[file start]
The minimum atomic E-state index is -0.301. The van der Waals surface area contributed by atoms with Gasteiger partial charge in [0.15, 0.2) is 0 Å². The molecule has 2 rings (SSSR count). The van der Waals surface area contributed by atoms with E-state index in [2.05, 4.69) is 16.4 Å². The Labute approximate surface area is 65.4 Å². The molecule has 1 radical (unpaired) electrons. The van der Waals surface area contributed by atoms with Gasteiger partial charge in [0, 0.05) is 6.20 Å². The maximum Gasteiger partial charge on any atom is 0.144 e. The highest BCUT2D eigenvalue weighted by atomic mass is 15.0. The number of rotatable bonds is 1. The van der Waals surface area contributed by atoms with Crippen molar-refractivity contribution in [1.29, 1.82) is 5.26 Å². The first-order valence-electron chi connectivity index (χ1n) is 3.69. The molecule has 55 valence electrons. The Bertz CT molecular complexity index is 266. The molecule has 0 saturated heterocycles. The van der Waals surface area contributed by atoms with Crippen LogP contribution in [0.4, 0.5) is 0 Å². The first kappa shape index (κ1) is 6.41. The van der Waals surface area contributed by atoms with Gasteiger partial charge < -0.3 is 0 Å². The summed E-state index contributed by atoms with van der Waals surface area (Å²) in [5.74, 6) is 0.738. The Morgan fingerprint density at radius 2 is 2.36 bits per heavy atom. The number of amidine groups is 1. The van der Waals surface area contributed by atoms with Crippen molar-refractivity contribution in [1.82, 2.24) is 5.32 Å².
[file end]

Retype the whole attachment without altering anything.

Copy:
The minimum atomic E-state index is -0.301. The van der Waals surface area contributed by atoms with Gasteiger partial charge in [0.15, 0.2) is 0 Å². The molecule has 2 rings (SSSR count). The van der Waals surface area contributed by atoms with E-state index in [2.05, 4.69) is 16.4 Å². The Labute approximate surface area is 65.4 Å². The molecule has 1 radical (unpaired) electrons. The van der Waals surface area contributed by atoms with Gasteiger partial charge in [0, 0.05) is 6.20 Å². The maximum Gasteiger partial charge on any atom is 0.144 e. The highest BCUT2D eigenvalue weighted by atomic mass is 15.0. The number of rotatable bonds is 1. The van der Waals surface area contributed by atoms with Crippen molar-refractivity contribution in [1.29, 1.82) is 5.26 Å². The first-order valence-electron chi connectivity index (χ1n) is 3.69. The molecule has 55 valence electrons. The Bertz CT molecular complexity index is 266. The molecule has 0 saturated heterocycles. The van der Waals surface area contributed by atoms with Crippen LogP contribution in [0.4, 0.5) is 0 Å². The first kappa shape index (κ1) is 6.41. The van der Waals surface area contributed by atoms with Gasteiger partial charge < -0.3 is 0 Å². The summed E-state index contributed by atoms with van der Waals surface area (Å²) in [5.74, 6) is 0.738. The Morgan fingerprint density at radius 2 is 2.36 bits per heavy atom. The number of amidine groups is 1. The van der Waals surface area contributed by atoms with Crippen molar-refractivity contribution in [1.82, 2.24) is 5.32 Å².